From the Immigration Policy Center:
New Americans Vital to Golden State Economy:
California's Immigrants, Latinos, and Asians are a Political and Economic Powerhouse
Washington D.C.- California's $42 billion deficit has led to a lot of misplaced blame on the immigrant, Latino, and Asian communities that comprise the state's economic backbone. Yet immigrant, Latino, and Asian workers and entrepreneurs are integral to rebuilding California's economy and tax base. The state may be facing hard economic times, but the California dream is anything but over - immigrants and their families are part of the very engine that keeps California's future alive.
Today, the Immigration Policy Center released compiled research, a blog post, and a press release which show that immigrants, Latinos, and Asians are a political and economic powerhouse in the state of California and an electoral force with which all politicians must contend. To learn more about the contribution of immigrants to the California economy read:
IPC Fact Check:
New Americans Vital to Golden State Economy
IPC Blog Post:
New Americans: A Springboard for California's Economy
IPC Press Release:
California's Immigrants, Latinos, and Asians are a Political and Economic Powerhouse
Yesterday, we reported on the raid that took place at a worksite in Washington State. Apparently, the ICE raid on Tuesday was news to DHS Secretary Napolitano.
Manuel Valdes reports for the Associated Press:
Immigration agents this week conducted their first work-site raid since President Barack Obama took office, but it was news to their boss, Homeland Security Secretary Janet Napolitano, who on Wednesday ordered a review of the action.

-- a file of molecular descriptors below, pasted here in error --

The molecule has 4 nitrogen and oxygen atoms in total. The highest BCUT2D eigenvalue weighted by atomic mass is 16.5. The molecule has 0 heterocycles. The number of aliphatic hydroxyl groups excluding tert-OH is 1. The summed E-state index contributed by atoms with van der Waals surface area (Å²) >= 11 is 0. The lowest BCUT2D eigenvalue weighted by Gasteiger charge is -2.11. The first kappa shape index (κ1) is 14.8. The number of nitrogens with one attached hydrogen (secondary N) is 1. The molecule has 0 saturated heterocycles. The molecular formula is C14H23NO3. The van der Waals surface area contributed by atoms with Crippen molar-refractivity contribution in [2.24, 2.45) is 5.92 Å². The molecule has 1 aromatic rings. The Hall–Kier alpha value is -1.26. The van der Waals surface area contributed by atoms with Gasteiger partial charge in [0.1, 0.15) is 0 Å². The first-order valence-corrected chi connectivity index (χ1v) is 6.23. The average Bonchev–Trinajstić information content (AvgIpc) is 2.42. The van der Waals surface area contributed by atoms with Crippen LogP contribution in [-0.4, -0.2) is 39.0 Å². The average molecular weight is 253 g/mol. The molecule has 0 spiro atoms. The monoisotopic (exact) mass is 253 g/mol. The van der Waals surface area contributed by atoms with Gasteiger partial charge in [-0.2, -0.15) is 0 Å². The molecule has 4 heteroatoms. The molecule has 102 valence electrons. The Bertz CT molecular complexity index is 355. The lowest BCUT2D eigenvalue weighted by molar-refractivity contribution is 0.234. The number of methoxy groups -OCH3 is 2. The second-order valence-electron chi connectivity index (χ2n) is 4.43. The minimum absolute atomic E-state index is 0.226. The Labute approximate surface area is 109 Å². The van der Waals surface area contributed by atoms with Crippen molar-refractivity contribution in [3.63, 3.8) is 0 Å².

Workplace raids involving the arrests of hundreds of illegal immigrants at a time became almost routine in the last years of the Bush administration, but Napolitano's response to Tuesday's raid at a Bellingham, Wash., manufacturing plant highlighted the Obama administration's much different approach to a hot-button issue.
Napolitano told lawmakers during a hearing in Washington, D.C., on Wednesday that she did not know about the raid before it happened and was briefed on it early Wednesday morning. She has asked U.S Immigration and Customs Enforcement, which arrested 28 illegal immigrants in the raid, for answers.
"I want to get to the bottom of this as well," she said. She said work-site enforcement needs to be focused on the employers.
The raid at the Yamato Engine Specialists was the first work-site action ICE has taken since Obama took office, said Sean Smith, a spokesman at Homeland Security in Washington, D.C. Click here for the rest of the story.